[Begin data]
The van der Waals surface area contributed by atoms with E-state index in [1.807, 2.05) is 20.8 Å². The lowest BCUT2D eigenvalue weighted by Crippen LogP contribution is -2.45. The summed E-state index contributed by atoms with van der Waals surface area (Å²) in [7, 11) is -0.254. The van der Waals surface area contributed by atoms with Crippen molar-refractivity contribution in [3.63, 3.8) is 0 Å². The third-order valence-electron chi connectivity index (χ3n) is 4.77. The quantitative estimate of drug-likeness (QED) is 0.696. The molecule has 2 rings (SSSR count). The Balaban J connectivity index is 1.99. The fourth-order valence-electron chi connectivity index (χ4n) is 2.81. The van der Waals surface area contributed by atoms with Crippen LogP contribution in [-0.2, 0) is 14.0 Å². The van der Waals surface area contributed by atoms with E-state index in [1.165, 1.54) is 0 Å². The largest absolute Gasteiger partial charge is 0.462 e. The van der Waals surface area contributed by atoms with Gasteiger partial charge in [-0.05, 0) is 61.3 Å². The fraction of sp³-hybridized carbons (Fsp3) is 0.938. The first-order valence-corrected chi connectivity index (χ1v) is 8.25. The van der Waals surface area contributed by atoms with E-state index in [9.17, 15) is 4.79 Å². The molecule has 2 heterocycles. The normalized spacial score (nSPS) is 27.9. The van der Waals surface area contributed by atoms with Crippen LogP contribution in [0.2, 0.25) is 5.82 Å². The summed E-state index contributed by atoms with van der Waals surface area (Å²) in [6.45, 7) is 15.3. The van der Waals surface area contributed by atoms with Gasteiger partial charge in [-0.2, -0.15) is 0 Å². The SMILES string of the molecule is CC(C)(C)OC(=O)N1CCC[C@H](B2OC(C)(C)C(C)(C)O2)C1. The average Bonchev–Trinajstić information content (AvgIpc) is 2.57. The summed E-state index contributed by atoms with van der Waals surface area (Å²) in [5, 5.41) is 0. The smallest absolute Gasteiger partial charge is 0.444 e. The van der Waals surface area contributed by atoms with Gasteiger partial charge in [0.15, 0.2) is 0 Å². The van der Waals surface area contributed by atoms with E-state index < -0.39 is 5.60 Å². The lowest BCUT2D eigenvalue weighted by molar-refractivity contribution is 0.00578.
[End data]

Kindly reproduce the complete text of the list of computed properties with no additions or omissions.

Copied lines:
The van der Waals surface area contributed by atoms with E-state index in [1.807, 2.05) is 20.8 Å². The lowest BCUT2D eigenvalue weighted by Crippen LogP contribution is -2.45. The summed E-state index contributed by atoms with van der Waals surface area (Å²) in [7, 11) is -0.254. The van der Waals surface area contributed by atoms with Crippen molar-refractivity contribution in [3.63, 3.8) is 0 Å². The third-order valence-electron chi connectivity index (χ3n) is 4.77. The quantitative estimate of drug-likeness (QED) is 0.696. The molecule has 2 rings (SSSR count). The Balaban J connectivity index is 1.99. The fourth-order valence-electron chi connectivity index (χ4n) is 2.81. The van der Waals surface area contributed by atoms with Crippen LogP contribution in [-0.2, 0) is 14.0 Å². The van der Waals surface area contributed by atoms with E-state index in [1.165, 1.54) is 0 Å². The largest absolute Gasteiger partial charge is 0.462 e. The van der Waals surface area contributed by atoms with Gasteiger partial charge in [-0.05, 0) is 61.3 Å². The fraction of sp³-hybridized carbons (Fsp3) is 0.938. The first-order valence-corrected chi connectivity index (χ1v) is 8.25. The van der Waals surface area contributed by atoms with E-state index in [9.17, 15) is 4.79 Å². The molecule has 2 heterocycles. The normalized spacial score (nSPS) is 27.9. The van der Waals surface area contributed by atoms with Crippen LogP contribution in [0.2, 0.25) is 5.82 Å². The summed E-state index contributed by atoms with van der Waals surface area (Å²) in [6.45, 7) is 15.3. The van der Waals surface area contributed by atoms with Gasteiger partial charge in [-0.2, -0.15) is 0 Å². The SMILES string of the molecule is CC(C)(C)OC(=O)N1CCC[C@H](B2OC(C)(C)C(C)(C)O2)C1. The average Bonchev–Trinajstić information content (AvgIpc) is 2.57. The summed E-state index contributed by atoms with van der Waals surface area (Å²) in [5, 5.41) is 0. The smallest absolute Gasteiger partial charge is 0.444 e. The van der Waals surface area contributed by atoms with Gasteiger partial charge in [0.15, 0.2) is 0 Å². The van der Waals surface area contributed by atoms with E-state index < -0.39 is 5.60 Å². The lowest BCUT2D eigenvalue weighted by molar-refractivity contribution is 0.00578.